Matt Hulse is passionate about film-making and charting the extraordinary stories of ordinary men and women.
He's a director with the belief that genius is an infinite capacity for taking pains, and if that means spending many years on a particular project, so be it.
Since the dawn of the new millennium, Hulse has been involved with Dummy Jim; his true-life account of how James Duthie climbed on his bike at home in Cairnbulg, near Fraserburgh, and cycled into the frozen Arctic Circle in 1951.
The critics have been generous in their praise for the 85-minute work, which was nominated for the Edinburgh Film Festival's Michael Powell award.
But, until now, his labours had gone largely unnoticed in Scotland, despite Hulse shooting plenty of footage in the north-east of the country.
Finally, though, Dummy Jim is coming home, during an extensive tour, which starts in Glasgow on July 6 and takes in such places as Inverness, Wick, Portsoy and Banchory, before a screening in Edinburgh on July 17.
Duthie kept a detailed journal of his marathon voyage and meticulously chronicled his myriad experiences. His original intention was to set off for Morocco.
But, as the trailer for the film points out, he never made it.
Instead, a much more dramatic scenario unfolded as the deaf Buchan cyclist entered a completely different world from anything he had experienced before.
"He was one of those adventurous souls who was very curious, very determined, and never let anything get in his way, and that was inspiring," said Hulse.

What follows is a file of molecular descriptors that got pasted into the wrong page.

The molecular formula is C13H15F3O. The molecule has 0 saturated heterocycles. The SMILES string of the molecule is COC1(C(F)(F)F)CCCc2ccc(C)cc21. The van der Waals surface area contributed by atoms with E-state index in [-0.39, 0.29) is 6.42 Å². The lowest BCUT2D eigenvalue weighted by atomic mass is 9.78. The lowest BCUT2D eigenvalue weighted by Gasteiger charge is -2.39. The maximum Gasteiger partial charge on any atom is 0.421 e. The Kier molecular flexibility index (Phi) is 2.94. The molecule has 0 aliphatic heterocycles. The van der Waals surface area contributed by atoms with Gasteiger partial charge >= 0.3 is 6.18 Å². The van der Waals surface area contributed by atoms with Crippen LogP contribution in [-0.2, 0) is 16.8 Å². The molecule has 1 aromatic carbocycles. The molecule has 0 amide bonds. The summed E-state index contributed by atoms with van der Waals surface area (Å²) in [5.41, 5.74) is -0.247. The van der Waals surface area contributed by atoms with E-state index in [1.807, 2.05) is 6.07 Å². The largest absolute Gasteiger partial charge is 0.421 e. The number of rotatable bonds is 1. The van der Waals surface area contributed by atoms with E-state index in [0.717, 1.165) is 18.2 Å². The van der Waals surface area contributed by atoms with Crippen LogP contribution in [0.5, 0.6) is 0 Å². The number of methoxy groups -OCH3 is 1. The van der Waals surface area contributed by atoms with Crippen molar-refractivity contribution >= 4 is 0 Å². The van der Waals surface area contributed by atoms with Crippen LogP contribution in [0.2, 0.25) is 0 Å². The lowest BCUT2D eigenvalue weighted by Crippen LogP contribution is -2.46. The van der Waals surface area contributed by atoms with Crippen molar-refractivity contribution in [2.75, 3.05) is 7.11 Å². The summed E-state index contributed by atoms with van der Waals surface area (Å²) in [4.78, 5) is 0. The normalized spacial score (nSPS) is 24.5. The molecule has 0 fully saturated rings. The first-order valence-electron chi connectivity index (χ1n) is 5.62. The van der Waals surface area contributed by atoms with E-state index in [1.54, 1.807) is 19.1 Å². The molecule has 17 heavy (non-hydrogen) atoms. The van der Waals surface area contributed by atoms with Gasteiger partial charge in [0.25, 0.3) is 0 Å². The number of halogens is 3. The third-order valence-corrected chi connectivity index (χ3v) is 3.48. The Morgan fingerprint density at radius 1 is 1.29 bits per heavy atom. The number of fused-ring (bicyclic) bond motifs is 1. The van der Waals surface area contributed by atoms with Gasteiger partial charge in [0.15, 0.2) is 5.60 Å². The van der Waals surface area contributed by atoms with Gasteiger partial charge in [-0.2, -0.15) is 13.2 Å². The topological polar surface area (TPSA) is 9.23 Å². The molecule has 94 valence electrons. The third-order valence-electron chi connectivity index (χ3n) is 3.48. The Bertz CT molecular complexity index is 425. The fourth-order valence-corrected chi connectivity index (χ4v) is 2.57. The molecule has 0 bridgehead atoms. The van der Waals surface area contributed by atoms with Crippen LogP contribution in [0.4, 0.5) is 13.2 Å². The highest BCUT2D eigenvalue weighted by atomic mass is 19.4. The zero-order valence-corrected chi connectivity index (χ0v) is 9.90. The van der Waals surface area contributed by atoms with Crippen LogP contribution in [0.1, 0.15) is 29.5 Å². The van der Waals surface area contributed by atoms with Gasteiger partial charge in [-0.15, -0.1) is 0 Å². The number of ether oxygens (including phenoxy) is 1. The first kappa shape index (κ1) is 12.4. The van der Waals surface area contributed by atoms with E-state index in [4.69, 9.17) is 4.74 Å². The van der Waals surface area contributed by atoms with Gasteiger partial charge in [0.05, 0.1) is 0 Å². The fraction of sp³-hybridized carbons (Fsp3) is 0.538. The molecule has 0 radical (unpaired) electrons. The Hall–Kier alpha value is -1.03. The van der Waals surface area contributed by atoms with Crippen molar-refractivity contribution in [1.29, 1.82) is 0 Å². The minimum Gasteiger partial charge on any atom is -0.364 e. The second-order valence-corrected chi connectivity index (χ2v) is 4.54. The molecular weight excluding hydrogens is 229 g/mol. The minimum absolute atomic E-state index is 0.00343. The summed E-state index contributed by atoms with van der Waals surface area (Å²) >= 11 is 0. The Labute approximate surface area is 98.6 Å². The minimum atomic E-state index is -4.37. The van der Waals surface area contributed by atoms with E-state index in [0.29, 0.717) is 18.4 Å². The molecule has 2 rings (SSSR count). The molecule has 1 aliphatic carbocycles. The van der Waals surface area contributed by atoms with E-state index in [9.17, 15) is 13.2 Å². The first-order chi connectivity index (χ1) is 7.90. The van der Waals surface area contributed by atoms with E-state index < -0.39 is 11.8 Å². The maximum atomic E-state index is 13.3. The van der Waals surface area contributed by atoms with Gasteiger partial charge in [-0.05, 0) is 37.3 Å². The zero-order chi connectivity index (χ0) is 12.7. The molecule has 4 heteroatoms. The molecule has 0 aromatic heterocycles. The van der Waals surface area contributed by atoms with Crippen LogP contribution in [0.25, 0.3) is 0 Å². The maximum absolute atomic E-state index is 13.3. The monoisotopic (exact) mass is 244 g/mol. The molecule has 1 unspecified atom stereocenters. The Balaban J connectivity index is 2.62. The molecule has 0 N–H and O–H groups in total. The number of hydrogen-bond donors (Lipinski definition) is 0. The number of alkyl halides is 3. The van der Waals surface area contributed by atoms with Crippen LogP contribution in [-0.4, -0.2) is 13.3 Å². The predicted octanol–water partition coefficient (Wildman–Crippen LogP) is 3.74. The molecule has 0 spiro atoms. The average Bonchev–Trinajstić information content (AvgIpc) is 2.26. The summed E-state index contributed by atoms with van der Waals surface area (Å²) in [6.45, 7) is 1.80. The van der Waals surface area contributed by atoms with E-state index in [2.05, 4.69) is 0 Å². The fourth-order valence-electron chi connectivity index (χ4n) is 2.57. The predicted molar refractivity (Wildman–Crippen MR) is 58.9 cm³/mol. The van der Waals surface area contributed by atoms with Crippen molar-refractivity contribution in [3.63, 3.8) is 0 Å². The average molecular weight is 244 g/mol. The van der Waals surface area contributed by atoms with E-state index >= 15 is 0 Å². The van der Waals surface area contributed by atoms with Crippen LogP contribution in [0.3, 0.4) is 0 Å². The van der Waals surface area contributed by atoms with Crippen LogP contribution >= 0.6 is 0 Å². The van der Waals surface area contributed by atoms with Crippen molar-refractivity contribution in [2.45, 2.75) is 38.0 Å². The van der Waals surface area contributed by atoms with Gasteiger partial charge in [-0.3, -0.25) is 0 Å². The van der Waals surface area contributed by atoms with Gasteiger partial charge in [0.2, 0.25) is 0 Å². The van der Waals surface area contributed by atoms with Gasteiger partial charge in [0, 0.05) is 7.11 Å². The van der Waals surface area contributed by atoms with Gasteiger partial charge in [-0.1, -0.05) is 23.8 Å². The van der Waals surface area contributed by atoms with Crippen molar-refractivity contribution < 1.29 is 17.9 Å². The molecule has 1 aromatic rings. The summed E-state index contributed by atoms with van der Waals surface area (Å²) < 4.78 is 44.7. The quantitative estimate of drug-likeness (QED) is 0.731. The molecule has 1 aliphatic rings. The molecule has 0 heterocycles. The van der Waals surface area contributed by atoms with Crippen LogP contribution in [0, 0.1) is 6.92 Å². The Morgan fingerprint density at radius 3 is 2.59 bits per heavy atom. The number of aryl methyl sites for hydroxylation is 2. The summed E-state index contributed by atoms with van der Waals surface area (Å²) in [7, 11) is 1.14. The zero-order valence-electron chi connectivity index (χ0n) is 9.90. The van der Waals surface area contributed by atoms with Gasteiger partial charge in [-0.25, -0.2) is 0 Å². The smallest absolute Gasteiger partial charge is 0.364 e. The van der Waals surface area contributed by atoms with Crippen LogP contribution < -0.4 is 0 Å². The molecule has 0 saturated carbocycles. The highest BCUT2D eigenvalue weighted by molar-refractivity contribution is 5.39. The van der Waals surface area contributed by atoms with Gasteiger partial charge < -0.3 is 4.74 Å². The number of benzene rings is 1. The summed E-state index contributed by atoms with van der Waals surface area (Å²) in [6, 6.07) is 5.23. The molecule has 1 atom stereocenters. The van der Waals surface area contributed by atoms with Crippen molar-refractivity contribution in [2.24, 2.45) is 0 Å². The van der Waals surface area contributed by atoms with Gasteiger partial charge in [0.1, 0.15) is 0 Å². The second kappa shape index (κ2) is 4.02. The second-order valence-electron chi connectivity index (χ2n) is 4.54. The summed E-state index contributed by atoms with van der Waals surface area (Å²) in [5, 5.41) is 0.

"When you think that he was profoundly deaf and growing up in a small community in the 1930s and 1940s, this must have been a huge step for him to take.
"But, although things didn't always go to plan and he faced difficulties, I like the idea of this wonky cyclist persevering and doing things his way."
Hulse has encountered similar challenges in his attempt to bring Dummy Jim to life on the big screen. Yet, all his frustrations and privations have eventually paid dividends in a work which is quintessentially Scottish.
As time passed, he occasionally feared it might never happen. But he ploughed on.
"I never remotely imagined it would take 13-years to reach this stage, and I suppose there was something bloody-minded about it," he told STV.
"There was a point, halfway through the production, where even my family stopped asking about Jimmy Duthie. It was a wee bit embarrassing to mention it.
"But this hasn't been about me, it has been a collaborative effort, and I've been supported by Film Hub Scotland, the Saltire Society, and by other organisations.
"And now, as you might guess, I'm looking forward to bringing Dummy Jim home."
The tour, which commences at Glasgow Film Theatre, should present myriad moments to savour for Hulse and his star, Samuel Dore, who is himself deaf.
They and their colleagues have created something genuinely original, innovative and only ever-so-slightly bonkers in the grand tradition of British eccentrics.
"The film has had a very positive reaction from audiences and that has been one of the best things about it," said Hulse.
"We didn't just want to make something for ourselves, or a small group of critics, but something the deaf community, the cycling community... as many people as possible would appreciate.
"We'll have to wait and see how it is received in Scotland. But I've always wanted this to be accessible and Jimmy Duthie was a true one-off."